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Discussion Starter · #7 ·
Yeah I agree. Their photo does not illustrate the real scenario. And the assembly "tutorial" that they showed, I doubt that demonstration screen even stretched to 10N/cm!
Still trying to figure out a work around.
 

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Didn't realise that was four individual clamps. Most stretchers don't use the screen for rigidity, they are mounted to a subframe or the clamps are fixed to a table. That system will always struggle to work well with two screens ( as you have found out).
Does it work better with a single screen?
 

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Discussion Starter · #9 ·
Didn't realise that was four individual clamps. Most stretchers don't use the screen for rigidity, they are mounted to a subframe or the clamps are fixed to a table. That system will always struggle to work well with two screens ( as you have found out).
Does it work better with a single screen?
No, it starts to bend sideways when we start to tighten it. Tried it. The only way to avoid that would be to use 24x24 screens which is the same length as the clamps.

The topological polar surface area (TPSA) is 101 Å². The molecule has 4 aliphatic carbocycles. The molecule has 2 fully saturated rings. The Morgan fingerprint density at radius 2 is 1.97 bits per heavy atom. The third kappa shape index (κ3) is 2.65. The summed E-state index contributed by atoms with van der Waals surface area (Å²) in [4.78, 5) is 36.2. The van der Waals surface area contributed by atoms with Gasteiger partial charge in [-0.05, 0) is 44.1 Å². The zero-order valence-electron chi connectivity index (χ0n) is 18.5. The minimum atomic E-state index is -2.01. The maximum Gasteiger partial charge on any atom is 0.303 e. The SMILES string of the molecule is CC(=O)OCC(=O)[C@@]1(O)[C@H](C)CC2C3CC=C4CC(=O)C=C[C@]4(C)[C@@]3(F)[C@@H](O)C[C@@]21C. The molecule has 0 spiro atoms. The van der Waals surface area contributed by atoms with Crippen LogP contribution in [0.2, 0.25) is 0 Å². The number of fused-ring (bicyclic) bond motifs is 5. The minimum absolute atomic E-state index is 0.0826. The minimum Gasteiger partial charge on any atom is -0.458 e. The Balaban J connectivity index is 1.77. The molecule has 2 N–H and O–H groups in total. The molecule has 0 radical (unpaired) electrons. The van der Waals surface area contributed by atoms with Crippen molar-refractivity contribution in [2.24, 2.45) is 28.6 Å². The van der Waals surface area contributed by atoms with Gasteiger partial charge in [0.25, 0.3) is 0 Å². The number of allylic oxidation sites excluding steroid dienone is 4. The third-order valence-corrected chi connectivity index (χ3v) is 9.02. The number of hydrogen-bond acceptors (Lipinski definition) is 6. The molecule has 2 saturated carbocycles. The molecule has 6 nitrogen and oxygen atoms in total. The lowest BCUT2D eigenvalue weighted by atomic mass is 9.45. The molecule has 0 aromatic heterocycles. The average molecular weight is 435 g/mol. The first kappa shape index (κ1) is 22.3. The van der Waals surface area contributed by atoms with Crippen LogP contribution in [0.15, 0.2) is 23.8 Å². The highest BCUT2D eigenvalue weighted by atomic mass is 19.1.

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The only way to avoid that would be to use 24x24 screens which is the same length as the clamps.
Come on, be smart...
1. Go get some thick wall steel square tubing.
2. Cut it to size, 4 pieces (a little longer than the width and length of your screens).
3. Use it as backing, so the stretcher legs cannot press directly on the screens.
That's the easiest way to do it without welding or drilling anything.
 

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Discussion Starter · #11 ·
Come on, be smart...
1. Go get some thick wall steel square tubing.
2. Cut it to size, 4 pieces (a little longer than the width and length of your screens).
3. Use it as backing, so the stretcher legs cannot press directly on the screens.
That's the easiest way to do it without welding or drilling anything.
I was explaining PatWibble's question on what happens if I use one screen.

Thanks for the suggestion. Appreciate it. Just to be clear, when you say "use it as backing so the stretcher legs cannot press directly on the screens" do you mean like putting them between the center of the clamps so they form like a + or behind the leg of the clamps like a square?

It's bit frustrating that, with these machines, I am spending more time at my local welder's rather than actually screenprinting. Had to literally throw away a 4 color press only four months back because it turned out to be a nightmare.

Thanks
 

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when you say "use it as backing so the stretcher legs cannot press directly on the screens" do you mean like putting them between the center of the clamps so they form like a + or behind the leg of the clamps like a square?
Behind the legs, because these aluminium frames are very weak in the center.
The idea is to extend the pressure surface of the leg so it does not twist or bend the screen frame.